Facebook lobbying against facial recognition laws
Facebook has intensified its state lobbying in the wake of an ongoing lawsuit filed in Illinois, but is doing so by engaging industry groups like the Internet Association and CompTIA to deal directly with lawmakers, according to a report from the Center for Public Integrity published by the Daily Beast.
A lawsuit initially filed by Illinois resident Carlo Licata in 2015 alleges that Facebook violated the state’s Biometric Information Privacy Act (BIPA), which requires consent for biometric data collection, with its application of facial recognition technology to stored images. Plaintiffs also claim that Facebook owes them for using their data without permission to build DeepFace, which could result in a fine of up to $5,000 per person.
As reported by Biometric Update in May, five states recently considered adopting similar laws to Illinois’ BIPA. Washington passed a limited version, and efforts in Montana, New Hampshire, Connecticut, and Alaska to pass legislation introducing data privacy rules to facial recognition were unsuccessful, the Beast reports. Georgetown Law Center on Privacy & Technology Executive Director Alvaro Bedoya told Bloomberg that Washington’s legislation was a watered-down version of the Illinois’ law at best.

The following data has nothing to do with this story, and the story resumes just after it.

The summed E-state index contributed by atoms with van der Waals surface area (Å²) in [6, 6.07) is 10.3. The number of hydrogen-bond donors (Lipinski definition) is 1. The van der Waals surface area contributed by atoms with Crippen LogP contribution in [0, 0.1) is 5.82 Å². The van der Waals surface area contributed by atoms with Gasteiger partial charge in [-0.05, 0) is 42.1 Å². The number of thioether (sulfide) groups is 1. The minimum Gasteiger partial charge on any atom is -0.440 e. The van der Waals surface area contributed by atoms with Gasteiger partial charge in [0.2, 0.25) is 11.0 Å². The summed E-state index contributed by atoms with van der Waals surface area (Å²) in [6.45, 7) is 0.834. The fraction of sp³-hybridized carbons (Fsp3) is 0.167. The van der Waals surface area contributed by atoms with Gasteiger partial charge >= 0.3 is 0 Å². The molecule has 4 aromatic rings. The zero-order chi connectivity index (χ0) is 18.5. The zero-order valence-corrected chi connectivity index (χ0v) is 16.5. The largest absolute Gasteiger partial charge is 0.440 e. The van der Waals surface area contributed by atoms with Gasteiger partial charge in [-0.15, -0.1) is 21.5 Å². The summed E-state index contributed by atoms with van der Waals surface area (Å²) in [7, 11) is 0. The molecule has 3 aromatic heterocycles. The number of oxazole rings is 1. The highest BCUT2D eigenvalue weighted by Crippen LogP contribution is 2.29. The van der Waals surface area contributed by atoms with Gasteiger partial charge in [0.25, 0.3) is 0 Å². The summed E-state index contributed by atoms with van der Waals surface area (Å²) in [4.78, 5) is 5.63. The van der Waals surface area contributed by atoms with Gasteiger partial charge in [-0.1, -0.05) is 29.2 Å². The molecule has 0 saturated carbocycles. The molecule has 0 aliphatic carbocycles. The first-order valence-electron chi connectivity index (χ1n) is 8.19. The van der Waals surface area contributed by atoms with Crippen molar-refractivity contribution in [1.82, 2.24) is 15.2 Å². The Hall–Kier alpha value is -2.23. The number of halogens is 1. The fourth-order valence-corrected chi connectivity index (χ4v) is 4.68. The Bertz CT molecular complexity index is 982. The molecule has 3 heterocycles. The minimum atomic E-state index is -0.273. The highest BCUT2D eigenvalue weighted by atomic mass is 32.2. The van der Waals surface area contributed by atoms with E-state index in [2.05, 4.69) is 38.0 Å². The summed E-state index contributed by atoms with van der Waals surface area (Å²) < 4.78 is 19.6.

“Their approach has been, ‘If you sue us, it doesn’t apply to us; if you say it does apply to us, we’ll try to change the law,’” Bedoya said. “It is only laws like Illinois’ that could put some kind of check on this authority, so it is no coincidence that [Facebook] would like to see this law undone. This is the strongest privacy law in the nation. If it goes away, that’s a big deal.”
The failure of the proposed legislation may be due in significant part to the increased lobbying of Facebook, which spent over $670,000 lobbying state officials according to the National Institute on Money in State Politics, and $8.7 million lobbying the federal government according to the Center for Responsive Politics, in 2016. Those efforts represent increases of 64 percent from 2014, and 500 percent from 2011, respectively. The Center for Public Integrity was told by a source in the Illinois Legislature that CompTIA had led an attempt to amend the definition of facial recognition in BIPA, and CompTIA confirmed Facebook is one of its members, though the association is not listed by Facebook among organizations it is affiliated with on its website.
Washington state Rep. Jeff Morris was one of the Washington bill’s sponsors told the Center for Public Integrity that tech companies including Microsoft, Amazon, and Google supported the final version, but Facebook did not. Morris also says CompTIA uses an “NRA approach” to lobbying, resisting all regulation.
Dr. Joseph Atick, who was part of the team which developed facial recognition technology at Rockefeller University in the 1990s, says Facebook’s system could recognize every individual on Earth. “When we invented face recognition, there was no database,” he says.